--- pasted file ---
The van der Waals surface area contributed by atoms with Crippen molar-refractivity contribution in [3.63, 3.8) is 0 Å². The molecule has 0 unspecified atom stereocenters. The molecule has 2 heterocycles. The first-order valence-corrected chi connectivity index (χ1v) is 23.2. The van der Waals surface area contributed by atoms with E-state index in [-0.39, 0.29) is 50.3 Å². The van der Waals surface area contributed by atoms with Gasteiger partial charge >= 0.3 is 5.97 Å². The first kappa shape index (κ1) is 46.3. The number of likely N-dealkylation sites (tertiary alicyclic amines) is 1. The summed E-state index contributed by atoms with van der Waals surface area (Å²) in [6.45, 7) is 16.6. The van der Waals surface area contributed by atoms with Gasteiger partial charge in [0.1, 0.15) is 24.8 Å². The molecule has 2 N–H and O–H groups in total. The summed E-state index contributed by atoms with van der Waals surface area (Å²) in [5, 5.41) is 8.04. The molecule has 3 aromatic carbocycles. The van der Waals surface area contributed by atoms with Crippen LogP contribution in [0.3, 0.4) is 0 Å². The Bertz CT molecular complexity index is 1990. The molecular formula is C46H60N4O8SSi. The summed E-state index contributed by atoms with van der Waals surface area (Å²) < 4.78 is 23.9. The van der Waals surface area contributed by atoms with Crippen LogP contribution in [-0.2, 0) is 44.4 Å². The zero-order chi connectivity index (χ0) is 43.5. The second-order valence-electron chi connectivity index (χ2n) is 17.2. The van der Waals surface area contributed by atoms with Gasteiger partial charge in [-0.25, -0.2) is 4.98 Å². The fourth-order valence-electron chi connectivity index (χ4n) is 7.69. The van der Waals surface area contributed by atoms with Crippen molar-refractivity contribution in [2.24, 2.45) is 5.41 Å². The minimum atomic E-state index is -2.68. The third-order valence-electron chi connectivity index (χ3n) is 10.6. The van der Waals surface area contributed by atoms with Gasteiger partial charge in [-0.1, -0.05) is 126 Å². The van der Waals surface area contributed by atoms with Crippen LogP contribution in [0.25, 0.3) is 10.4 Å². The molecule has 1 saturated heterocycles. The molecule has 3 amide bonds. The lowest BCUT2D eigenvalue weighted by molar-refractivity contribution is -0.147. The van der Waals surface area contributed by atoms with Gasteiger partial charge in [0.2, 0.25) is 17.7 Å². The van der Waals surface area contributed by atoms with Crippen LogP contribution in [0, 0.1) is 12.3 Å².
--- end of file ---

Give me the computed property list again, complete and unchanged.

The van der Waals surface area contributed by atoms with Crippen molar-refractivity contribution in [3.63, 3.8) is 0 Å². The molecule has 0 unspecified atom stereocenters. The molecule has 2 heterocycles. The first-order valence-corrected chi connectivity index (χ1v) is 23.2. The van der Waals surface area contributed by atoms with E-state index in [-0.39, 0.29) is 50.3 Å². The van der Waals surface area contributed by atoms with Gasteiger partial charge >= 0.3 is 5.97 Å². The first kappa shape index (κ1) is 46.3. The number of likely N-dealkylation sites (tertiary alicyclic amines) is 1. The summed E-state index contributed by atoms with van der Waals surface area (Å²) in [6.45, 7) is 16.6. The van der Waals surface area contributed by atoms with Gasteiger partial charge in [0.1, 0.15) is 24.8 Å². The molecule has 2 N–H and O–H groups in total. The summed E-state index contributed by atoms with van der Waals surface area (Å²) in [5, 5.41) is 8.04. The molecule has 3 aromatic carbocycles. The van der Waals surface area contributed by atoms with Crippen LogP contribution in [0.3, 0.4) is 0 Å². The Bertz CT molecular complexity index is 1990. The molecular formula is C46H60N4O8SSi. The summed E-state index contributed by atoms with van der Waals surface area (Å²) < 4.78 is 23.9. The van der Waals surface area contributed by atoms with Crippen LogP contribution in [-0.2, 0) is 44.4 Å². The zero-order chi connectivity index (χ0) is 43.5. The second-order valence-electron chi connectivity index (χ2n) is 17.2. The van der Waals surface area contributed by atoms with Gasteiger partial charge in [-0.25, -0.2) is 4.98 Å². The fourth-order valence-electron chi connectivity index (χ4n) is 7.69. The van der Waals surface area contributed by atoms with Crippen molar-refractivity contribution in [2.24, 2.45) is 5.41 Å². The minimum atomic E-state index is -2.68. The third-order valence-electron chi connectivity index (χ3n) is 10.6. The van der Waals surface area contributed by atoms with Gasteiger partial charge in [-0.1, -0.05) is 126 Å². The van der Waals surface area contributed by atoms with Crippen LogP contribution in [0.25, 0.3) is 10.4 Å². The molecule has 1 saturated heterocycles. The molecule has 3 amide bonds. The lowest BCUT2D eigenvalue weighted by molar-refractivity contribution is -0.147. The van der Waals surface area contributed by atoms with Gasteiger partial charge in [0.2, 0.25) is 17.7 Å². The van der Waals surface area contributed by atoms with Crippen LogP contribution in [0, 0.1) is 12.3 Å².